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KANSAS CITY, Mo. — A main road in Kansas City, Missouri is looking a lot different for drivers as city crews paint new lanes onto a resurfaced East 31st St.

The stretch of 31st between Main Street and Troost Avenue was one of the most dangerous stretches for cars, cyclists, and pedestrians, according to city data and Kansas City, Missouri transportation planner Bobby Evans.

That means people who live and work nearby, like Ryan Ferrell, all have a story about a crash they were involved in or witnessed, or near-misses that could have been much worse.

“The car came in right here, so it blew out the bricks,” said Ferrell, motioning to the building he owns. “Blew out all the windows and it was about 90% into the building.”

Ferrell says the car was speeding down East 31st when another car pulled into the lane and forced it to swerve off the road.

It was so common that the community came together to create about 50 concrete planters to protect buildings, businesses, and people along especially dangerous stretches. They also brought in a design consultant to rethink how the street could look.

It wasn’t until road work led to a resurfacing project along East 31st that those ideas could be put into action.

“This was a community deciding what the road should look like instead of the road deciding what the community should look like,” said Evans.

The changes take four lanes of traffic, with two each heading east and west, and creates one land of traffic in each direction between Main Street and Troost. Parking is permanent along the sidewalk for most of that area now and left-turn lanes will hopefully cut down on cars swinging into traffic to get around a turning car in front of them.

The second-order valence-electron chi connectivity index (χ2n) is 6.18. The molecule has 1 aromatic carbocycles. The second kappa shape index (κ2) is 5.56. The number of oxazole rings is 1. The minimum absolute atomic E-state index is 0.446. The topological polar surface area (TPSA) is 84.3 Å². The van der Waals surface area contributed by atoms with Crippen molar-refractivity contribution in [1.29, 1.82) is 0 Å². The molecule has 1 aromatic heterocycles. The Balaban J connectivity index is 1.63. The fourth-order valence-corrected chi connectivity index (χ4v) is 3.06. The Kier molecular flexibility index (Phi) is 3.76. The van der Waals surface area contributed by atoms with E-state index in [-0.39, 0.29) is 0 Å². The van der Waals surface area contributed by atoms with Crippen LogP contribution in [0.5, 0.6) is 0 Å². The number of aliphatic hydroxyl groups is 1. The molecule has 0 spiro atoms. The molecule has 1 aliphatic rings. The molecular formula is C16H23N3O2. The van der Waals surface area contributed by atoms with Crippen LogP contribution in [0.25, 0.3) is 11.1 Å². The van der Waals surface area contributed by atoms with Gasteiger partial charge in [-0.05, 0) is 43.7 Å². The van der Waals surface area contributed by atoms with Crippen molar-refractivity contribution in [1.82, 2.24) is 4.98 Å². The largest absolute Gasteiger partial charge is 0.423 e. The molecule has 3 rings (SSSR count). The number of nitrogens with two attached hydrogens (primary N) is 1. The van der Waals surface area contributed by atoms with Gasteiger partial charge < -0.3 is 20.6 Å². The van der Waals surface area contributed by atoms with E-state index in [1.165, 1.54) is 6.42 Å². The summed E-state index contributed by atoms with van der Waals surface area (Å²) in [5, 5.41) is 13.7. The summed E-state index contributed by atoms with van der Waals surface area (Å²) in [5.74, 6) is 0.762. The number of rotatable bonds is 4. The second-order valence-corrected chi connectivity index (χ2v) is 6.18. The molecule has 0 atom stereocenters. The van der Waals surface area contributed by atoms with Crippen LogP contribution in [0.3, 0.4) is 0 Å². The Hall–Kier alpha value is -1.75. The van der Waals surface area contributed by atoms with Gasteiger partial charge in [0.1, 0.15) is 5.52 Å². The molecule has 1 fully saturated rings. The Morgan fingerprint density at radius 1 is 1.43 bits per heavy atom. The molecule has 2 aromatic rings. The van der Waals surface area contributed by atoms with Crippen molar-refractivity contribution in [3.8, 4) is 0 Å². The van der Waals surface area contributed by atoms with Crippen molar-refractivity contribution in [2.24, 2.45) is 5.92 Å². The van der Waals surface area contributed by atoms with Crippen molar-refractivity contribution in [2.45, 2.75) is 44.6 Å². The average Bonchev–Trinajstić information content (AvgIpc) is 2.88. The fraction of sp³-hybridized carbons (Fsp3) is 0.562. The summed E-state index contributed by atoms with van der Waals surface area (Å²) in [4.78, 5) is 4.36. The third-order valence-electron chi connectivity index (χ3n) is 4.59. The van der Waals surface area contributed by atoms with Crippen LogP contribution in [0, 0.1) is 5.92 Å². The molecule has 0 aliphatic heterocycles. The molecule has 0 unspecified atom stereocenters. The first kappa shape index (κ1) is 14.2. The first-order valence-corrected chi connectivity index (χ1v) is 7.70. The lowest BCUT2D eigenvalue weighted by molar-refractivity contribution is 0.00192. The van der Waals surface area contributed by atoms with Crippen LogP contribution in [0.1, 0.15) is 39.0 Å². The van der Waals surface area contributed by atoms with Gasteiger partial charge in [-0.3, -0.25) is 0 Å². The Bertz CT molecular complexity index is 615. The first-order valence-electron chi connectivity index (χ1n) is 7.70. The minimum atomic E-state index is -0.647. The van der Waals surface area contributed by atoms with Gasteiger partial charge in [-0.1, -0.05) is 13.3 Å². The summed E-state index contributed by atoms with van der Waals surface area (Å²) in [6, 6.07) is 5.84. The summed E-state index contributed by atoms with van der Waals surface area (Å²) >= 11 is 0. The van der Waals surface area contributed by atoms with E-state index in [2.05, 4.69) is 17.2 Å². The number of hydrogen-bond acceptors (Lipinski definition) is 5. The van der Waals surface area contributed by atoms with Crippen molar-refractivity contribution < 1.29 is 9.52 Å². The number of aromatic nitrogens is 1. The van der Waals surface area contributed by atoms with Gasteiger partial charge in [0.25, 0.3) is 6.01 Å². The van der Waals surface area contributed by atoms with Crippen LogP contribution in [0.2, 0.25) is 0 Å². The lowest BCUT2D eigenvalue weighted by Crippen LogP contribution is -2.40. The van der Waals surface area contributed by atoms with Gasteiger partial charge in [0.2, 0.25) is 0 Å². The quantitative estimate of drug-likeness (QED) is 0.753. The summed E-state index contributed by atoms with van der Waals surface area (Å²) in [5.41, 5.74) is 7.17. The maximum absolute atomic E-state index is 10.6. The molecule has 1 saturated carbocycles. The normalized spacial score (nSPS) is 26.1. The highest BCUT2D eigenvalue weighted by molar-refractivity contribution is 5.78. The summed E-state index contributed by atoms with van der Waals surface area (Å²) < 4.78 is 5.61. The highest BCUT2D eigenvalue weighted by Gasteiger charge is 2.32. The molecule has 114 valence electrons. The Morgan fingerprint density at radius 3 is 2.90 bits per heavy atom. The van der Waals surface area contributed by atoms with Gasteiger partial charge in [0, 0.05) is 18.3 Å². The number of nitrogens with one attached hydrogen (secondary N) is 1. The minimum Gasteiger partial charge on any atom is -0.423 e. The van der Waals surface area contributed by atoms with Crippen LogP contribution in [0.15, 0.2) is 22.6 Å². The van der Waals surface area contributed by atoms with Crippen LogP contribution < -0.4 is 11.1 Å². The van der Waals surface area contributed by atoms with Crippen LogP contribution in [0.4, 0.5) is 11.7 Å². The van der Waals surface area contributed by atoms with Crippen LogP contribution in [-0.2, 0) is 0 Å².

The changes also make the travel lanes slightly more narrow, forcing drivers to slow down.

“The road layout before allowed people the sort of psychological freedom to drive crazy down this road and the proof was in the crash data and the resident experience,” said Evans.

“People were speeding because there was too much space on the road and not enough cars,” said Kansas City, Missouri chief mobility officer Bailey Waters.

The slower traffic will also make it a little easier for pedestrians to spend more time along the sidewalks on East 31st, not only by slowing cars down but by making the whole corridor a little less noisy.

And building owners like Ferrell are banking on a lot more pedestrians in the next few years.

The KC Streetcar extension is being built right now and will bring the Streetcar line right to the edge of the newly resurfaced roadway. Downtown, the Streetcar line is credited with sparking billions of dollars of new business and buildings and Ferrell says there is no reason to think that can’t happen along 31st St. too.

“It really laces together the whole 31st St. corridor because you’re going to have businesses all the way from Main Street to Troost,” Ferrell.

There are other resurfacing projects happening all over the city. You can find them here.